Should an owner expect to use and transmit documents electronically?
The ConsensusDocs 200.2 Addendum and 301 contain detailed considerations for electronic transmission protocols, including precise descriptions of the types of hardware and software to be used. The 2017 AIA documents now require parties (in §1.3.1 of the B101) to use only AIA contract documents, specifically AIA E203 and AIA G202, in connection with transmission of digital information and BIM (Building Information Modeling). Otherwise, all sharing of electronic information is at the using party’s sole risk. Owners will need to eliminate this unfair risk-shifting provision if they elect to use other documents, such as ConsensusDocs, for electronic protocols.
Owners are too often confronted with disputes over construction. Rather than being potentially whipsawed in multiple disputes, owners need to be free to join all the necessary parties in a single matter, be it arbitration or litigation. ConsensusDocs provide for joinder of all parties necessary to resolve the dispute.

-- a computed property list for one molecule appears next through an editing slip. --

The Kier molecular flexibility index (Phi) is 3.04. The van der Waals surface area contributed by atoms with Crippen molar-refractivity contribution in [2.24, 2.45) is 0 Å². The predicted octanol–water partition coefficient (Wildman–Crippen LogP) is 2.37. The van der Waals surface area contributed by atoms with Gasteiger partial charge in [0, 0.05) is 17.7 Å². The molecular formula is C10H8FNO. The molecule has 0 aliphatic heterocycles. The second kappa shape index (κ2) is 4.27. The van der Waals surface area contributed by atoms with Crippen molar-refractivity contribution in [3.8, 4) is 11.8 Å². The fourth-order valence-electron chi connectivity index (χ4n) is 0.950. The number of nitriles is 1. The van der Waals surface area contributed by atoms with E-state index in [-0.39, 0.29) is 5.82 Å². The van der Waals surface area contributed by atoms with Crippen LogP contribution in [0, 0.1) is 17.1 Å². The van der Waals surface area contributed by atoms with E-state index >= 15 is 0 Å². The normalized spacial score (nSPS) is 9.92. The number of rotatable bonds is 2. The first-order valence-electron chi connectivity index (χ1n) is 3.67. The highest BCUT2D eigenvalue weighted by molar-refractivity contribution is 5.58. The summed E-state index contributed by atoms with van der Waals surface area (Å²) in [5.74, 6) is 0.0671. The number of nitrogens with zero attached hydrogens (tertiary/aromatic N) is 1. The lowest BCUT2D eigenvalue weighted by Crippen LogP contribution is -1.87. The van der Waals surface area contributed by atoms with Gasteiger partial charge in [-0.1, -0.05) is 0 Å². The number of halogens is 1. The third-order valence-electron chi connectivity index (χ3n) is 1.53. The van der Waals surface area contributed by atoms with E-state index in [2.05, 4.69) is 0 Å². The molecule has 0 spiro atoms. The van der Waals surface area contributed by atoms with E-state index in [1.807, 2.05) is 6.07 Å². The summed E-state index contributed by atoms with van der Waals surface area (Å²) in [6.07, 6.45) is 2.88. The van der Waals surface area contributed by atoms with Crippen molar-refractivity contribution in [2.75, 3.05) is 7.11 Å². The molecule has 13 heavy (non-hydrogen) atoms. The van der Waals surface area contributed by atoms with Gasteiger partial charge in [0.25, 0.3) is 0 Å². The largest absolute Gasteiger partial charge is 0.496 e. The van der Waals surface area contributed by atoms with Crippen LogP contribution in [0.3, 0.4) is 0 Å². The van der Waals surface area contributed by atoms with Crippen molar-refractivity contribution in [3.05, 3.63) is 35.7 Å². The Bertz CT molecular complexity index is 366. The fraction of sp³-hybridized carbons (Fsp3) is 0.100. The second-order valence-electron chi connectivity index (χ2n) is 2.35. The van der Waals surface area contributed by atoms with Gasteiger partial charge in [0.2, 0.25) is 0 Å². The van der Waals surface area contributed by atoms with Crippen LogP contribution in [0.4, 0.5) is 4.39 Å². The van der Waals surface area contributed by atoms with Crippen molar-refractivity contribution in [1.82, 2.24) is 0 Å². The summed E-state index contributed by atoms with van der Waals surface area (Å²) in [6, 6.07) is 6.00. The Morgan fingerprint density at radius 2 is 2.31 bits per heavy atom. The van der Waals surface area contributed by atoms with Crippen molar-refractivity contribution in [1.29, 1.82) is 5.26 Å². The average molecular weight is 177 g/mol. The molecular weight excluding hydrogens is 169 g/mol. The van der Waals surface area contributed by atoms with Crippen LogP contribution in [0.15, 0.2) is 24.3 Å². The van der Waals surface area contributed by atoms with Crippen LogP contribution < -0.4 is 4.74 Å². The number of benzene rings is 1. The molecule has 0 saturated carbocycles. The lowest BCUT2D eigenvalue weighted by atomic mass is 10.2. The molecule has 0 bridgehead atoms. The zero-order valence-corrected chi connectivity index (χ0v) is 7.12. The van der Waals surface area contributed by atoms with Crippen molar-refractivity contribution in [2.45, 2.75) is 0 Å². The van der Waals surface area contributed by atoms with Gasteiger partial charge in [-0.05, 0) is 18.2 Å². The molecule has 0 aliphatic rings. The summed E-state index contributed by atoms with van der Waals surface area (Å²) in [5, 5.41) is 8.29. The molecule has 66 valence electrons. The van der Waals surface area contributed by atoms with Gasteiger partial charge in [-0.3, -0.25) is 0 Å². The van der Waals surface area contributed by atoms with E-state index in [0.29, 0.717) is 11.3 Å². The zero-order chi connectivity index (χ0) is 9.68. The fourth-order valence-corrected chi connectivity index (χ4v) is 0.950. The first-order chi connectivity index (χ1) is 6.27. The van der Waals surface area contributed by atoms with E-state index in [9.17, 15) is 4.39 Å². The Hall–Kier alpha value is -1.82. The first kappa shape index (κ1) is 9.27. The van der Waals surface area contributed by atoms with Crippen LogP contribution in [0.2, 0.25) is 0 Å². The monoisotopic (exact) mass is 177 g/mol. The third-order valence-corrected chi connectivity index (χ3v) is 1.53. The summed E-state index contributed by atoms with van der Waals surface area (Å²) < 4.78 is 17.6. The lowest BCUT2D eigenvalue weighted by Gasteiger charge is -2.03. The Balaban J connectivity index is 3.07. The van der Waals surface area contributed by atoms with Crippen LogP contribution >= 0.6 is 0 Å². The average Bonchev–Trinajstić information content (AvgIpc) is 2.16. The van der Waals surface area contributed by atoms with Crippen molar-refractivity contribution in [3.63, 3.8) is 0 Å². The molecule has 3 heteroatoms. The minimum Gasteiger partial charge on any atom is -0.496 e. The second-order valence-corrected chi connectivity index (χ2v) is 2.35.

The AIA joinder provision continues to require the consent of some parties to be involved in arbitration. If a necessary party refuses to be involved in arbitration, owners are faced with the dilemma of having either multiple disputes or being forced to choose litigation as the only means to have all the parties in one forum.
The common denominator of failed construction projects is a lack of communication. Contracts should not just allow – but actually require – the parties to resolve disputes through positive and direct communication. ConsensusDocs adopts the current trend of requiring the parties to meet informally and attempt an amicable resolution prior to mediation or other final dispute resolution.